Ravi Thapar | Photo Courtesy: Asiaforum.org

It was protracted negotiations and a deal with the cook of Indian high commissioner Ravi Thapar that finally saved India’s diplomatic relations with New Zealand. A replay of the Devyani Khobragade episode was on the cards, but for the negotiating skills of a team of ministry of external affairs officials, sent to Wellington to broker a deal with Thapar’s cook. The cook finally agreed not to press charges in return for a safe passage back home. The cook, an Indian national, had complained to the local police that not only Sharmila, but even the high commissioner had threatened to assault him.<!– Dna_Article_Middle_300x250_BTF –> The incident happened on May 10, when the cook escaped from the residence of the high commissioner and reportedly walked 20 kms before reaching a police station. Later, he spent several nights at a Wellington night shelter. With the cook agreeing not to press charges further, New Zealand authorities suggested that the envoy’s repatriation might be the best way out, as they were not impressed with Indian arguments that Sharmila was innocent. It took a month of hectic back-channel negotiations to settle the case quietly and diplomatically without a public investigation, senior officials said. Though the cook returned to India on May 28, the New Zealand foreign and trade office is believed to have asked Indian officials to probe allegations against Thapar and his wife. The New Zealand media had described Thapars’ treatment of the cook as “slavery”. Thapar was posted in New Zealand in December 2013 and was to have stayed in Wellington till December 2016. Thapar had not only refused to join investigations launched by New Zealand authorities, claiming diplomatic immunity, but even asked his mission staff and those working at his residence not to speak with the police, officials said. The Vienna Convention on Diplomatic Relations say diplomats and their families are “not obliged to give evidence as a witness or join criminal proceedings”, but it does not exempt non-diplomatic staff and their families. The Wellington police had insisted on questioning non-diplomatic staff members at the high commissioner’s residence. The apparent stand-off between the high commissioner and New Zealand had threatened to spiral into a diplomatic issue. In 2009, the press counsellor at the Indian consulate in New York, Neena Malhotra, was accused of treating a domestic hand like a slave. In 2011, the then Indian consul-general in New York, Prabhu Dayal, was accused of inhuman treatment of his 45-year-old maid Santosh Bhardwaj. Both Malhotra and Dayal were quickly brought back to India. The case of Khobragade had almost derailed India-US relations. She was accused of enslaving her daughters’ nanny while serving as deputy consul-general in New York. Officials say these are just the tip of the iceberg. The ministry of external affairs is looking at 40 complaints against officials posted abroad. It received 27 complaints only last year. However, not all of them are against Indian diplomats, say officials. Many, they say, are also against locally hired staff and relate to issues of dereliction of duty and performance. As many as eight complaints have been against the UK mission and one in Madagascar. The mission in Kenya has seen seven complaints over the last three years, officials said. After the Khobragade episode, the government had ordered a review of the policy of sending domestic helps abroad. The ministry of external affairs had suggested that domestic workers posted with diplomats be elevated as government workers, but it is still awaiting finance ministry nod, given the monetary implications.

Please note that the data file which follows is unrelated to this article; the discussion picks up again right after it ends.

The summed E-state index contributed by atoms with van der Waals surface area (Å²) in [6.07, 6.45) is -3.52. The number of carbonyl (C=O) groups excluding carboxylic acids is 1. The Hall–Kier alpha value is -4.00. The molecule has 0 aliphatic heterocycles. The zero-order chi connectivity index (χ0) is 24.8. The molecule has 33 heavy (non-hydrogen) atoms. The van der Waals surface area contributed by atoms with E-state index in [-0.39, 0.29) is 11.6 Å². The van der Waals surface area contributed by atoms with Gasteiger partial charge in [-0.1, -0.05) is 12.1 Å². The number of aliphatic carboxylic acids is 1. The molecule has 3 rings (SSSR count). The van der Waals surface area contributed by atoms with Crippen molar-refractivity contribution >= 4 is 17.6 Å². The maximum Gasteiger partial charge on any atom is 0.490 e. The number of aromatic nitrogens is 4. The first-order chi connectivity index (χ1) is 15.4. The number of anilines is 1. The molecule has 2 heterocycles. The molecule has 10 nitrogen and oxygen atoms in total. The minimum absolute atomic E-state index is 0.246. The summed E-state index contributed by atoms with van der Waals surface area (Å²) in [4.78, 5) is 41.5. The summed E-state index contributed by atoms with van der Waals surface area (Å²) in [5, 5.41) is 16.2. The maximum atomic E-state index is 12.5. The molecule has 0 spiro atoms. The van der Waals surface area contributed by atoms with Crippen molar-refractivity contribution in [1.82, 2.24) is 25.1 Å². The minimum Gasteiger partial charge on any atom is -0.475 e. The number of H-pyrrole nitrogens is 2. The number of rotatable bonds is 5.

Khobragade-type row averted; cook saves India’s ties with New Zealand